Art and Analytics: How Creatives and Strategists Can Play Nice

Originally Posted On
Huffington Post

There’s a competition going on in advertising today. It’s a battle of the hearts and minds. But it’s not simply represented by the fight for people’s attention. This war has another front as agencies struggle between seemingly opposing forces, data and creativity, to bring their messages to life.

The struggle between art and science is nothing new. It existed back in the days of Leonardo da Vinci. He traversed it all, broke down barriers and left people wondering if he was an artist or a scientist. Leo hated labels, and agencies should look to him for inspiration.

Traditionally, our job as marketers is to connect, inspire and persuade. The degree of that persuasion depends on many things: platforms, audience, campaign objectives, investment level, etc. But what informs our direction within this set of variables is a simple word: data. And because it is available in ways never before seen, it sometimes creates friction between creatives and strategists.

In the eyes of the creative department, data gives people what they expect, whereas creative gives people what they don’t. Each day, art directors and writers try to break standards and not fit in, whereas strategists point us toward which performs best based on historical data and competitive intelligence. Then, they solicit work that leverages and embraces those elements accordingly.

How can a contemporary agency faced with new challenges use both data and creativity wisely– to find the intersection that makes great creative more strategic and great strategy more creative? Collaboration (yawn, I know) is key. And although everyone preaches that, it is more than just getting in a room together. Creatives and strategists need to work together to make art and analytics a part of the agency ritual. Here are a few tips to get started:

1. Understand and align incentives

Strategists and creatives are working toward the same goal, but coming at it from different angles. So, it’s important to understand their gameplay, and navigate that nuance.

Creatives don’t like constraint. They don’t want to hear that work needs to be under 10 seconds, have a persistent logo or account for “sound off.” Right or wrong, creatives are driven by the idea, not the box by which it is shipped, however important that box is purported to be.

And strategists, well, they don’t like unnecessary risk. They often mitigate it at all costs in service of a more guaranteed performance. They can rely on the proven tactics and tools of a particular platform, and not deviate too much from the more predictable norm.

Makes sense. But it’s important for both creative and strategist to navigate that middle ground, to work together so the idea breaks through, yet still fits in. Because it must do both.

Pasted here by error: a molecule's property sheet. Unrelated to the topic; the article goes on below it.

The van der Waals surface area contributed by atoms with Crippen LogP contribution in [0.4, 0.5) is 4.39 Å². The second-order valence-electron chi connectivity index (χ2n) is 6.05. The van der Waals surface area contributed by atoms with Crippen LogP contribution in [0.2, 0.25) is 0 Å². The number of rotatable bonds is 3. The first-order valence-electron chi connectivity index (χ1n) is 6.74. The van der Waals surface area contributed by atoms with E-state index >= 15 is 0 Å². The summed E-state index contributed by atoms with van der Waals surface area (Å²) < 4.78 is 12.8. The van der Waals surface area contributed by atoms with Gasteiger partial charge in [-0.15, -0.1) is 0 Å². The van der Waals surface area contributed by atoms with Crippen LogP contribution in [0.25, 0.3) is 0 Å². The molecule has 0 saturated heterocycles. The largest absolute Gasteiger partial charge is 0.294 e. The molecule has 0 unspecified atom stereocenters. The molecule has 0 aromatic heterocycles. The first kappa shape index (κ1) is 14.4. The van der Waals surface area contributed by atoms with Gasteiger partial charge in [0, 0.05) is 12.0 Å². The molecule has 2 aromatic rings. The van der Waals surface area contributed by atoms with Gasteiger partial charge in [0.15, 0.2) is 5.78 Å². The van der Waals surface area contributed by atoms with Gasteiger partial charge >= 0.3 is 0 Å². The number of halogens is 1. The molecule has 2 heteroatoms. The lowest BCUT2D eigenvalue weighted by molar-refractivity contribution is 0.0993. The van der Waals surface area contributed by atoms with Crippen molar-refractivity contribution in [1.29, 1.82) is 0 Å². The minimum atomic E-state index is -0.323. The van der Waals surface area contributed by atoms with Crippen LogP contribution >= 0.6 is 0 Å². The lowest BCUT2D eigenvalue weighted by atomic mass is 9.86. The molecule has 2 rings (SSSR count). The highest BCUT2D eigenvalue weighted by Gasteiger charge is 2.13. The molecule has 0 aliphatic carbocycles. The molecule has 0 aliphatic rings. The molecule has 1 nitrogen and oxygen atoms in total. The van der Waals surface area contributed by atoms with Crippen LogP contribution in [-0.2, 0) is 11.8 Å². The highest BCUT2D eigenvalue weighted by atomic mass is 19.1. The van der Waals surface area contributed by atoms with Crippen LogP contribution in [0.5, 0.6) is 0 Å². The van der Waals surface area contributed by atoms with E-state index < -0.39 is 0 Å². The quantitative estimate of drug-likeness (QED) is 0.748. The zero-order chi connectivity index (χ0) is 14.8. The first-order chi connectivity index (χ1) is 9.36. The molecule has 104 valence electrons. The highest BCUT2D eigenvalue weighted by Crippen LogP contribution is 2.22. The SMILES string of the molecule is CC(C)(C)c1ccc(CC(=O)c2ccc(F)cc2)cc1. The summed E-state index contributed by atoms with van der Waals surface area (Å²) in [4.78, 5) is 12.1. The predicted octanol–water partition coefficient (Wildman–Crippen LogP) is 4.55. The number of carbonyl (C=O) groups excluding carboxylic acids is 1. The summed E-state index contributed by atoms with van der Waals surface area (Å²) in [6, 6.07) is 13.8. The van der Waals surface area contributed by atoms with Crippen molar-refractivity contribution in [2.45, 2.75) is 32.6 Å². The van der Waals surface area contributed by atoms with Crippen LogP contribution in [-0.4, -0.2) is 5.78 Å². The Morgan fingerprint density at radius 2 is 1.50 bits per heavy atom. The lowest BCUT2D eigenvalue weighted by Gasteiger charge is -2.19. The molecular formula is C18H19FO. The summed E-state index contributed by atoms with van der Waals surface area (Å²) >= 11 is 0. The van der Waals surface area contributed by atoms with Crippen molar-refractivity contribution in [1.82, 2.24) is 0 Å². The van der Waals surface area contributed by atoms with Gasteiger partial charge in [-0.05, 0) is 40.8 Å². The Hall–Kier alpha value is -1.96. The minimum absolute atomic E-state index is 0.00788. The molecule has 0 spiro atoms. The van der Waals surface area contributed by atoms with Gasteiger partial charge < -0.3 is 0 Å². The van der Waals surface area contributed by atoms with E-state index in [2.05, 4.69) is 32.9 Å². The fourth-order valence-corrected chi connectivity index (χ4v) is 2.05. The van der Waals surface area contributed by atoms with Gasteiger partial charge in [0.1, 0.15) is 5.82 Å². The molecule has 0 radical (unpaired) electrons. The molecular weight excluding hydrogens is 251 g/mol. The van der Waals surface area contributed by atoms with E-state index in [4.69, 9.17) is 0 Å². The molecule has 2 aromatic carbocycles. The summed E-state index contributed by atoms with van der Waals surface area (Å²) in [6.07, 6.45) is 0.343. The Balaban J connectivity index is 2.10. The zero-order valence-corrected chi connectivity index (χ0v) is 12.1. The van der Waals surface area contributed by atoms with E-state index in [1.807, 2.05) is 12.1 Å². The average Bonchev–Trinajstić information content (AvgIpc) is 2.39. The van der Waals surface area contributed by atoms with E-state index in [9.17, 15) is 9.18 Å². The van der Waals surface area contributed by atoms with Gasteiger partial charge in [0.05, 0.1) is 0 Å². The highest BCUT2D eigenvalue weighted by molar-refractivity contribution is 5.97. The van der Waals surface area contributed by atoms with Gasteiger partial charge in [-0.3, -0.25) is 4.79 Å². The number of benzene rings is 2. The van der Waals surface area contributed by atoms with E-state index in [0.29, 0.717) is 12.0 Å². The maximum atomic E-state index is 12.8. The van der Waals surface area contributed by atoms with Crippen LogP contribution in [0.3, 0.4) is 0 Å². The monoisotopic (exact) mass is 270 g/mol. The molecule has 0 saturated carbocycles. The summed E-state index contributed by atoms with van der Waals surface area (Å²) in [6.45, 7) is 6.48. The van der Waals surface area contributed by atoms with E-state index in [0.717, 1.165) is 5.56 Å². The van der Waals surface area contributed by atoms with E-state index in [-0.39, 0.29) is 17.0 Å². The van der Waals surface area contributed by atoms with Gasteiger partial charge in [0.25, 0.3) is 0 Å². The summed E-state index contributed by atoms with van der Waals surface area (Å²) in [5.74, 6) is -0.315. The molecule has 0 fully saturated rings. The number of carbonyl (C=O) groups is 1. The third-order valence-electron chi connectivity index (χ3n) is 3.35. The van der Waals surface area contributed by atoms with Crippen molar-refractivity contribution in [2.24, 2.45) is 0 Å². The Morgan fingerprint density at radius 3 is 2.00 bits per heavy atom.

2. Transcend traditional role definitions

To strike a balance, creative and strategists must transcend traditional agency roles. Creatives need to think like strategists and strategists need to think like creatives. Strategists are naturally curious. They look at something and deconstruct. They question things, look for patterns, lift up rocks. It’s like a painter not just thinking about the art, but where the art will hang, who will be viewing it, and how it will earn an audience. It’s the vessel as well as the creation.

As a creative, remember that data and the people behind it are looking out for the work too. Strategists want ideas that perform to their maximum potential, moving with the full tailwind of proven creative mechanics. They want it to break through, even though it sometimes feels like they simply want conformity. They don’t.

3. Strategists, trust the numbers, but don't forget your gut

Strategists, sometimes it’s important to look away from the numbers, acknowledge the risk, and trust your gut (or other people’s). Not all work will make sense in a vertical format, but it might have qualities that make that best practice inconsequential, or untidy to fit in. Don’t always look for what’s not working, look for what is working, and plus it. Shoot for gray when black-and-white aren’t quite right.

4. Acknowledge the risk, but present the reward

Creatives and strategists need to get the client on board. But should not hide the risk and hope the client doesn’t notice. Know the rule you are breaking, why it’s in place and provide a strong rationale for why you are breaking it. Clients will always want to hedge their bets with data. But they also want to help produce work that breaks through the cluttered landscape. They want to take informed risks. Come together, make your choices, build your case, and when you deviate, be ready to articulate why.

5. Strike a balance

It’s a balancing act, but all teams need to reach across the aisle to make it work. Today, ideas don’t simply live on their own. They come with the benefit and baggage of the ideas before them, guided by the data that travels in their wake.

Remember, data is not the enemy of creative, nor is it the knight in shining armor. Those who are smart, willingly adaptive, transcendent and innovative can navigate that balance and produce work born from science and art, as Leonardo da Vinci did six centuries ago.

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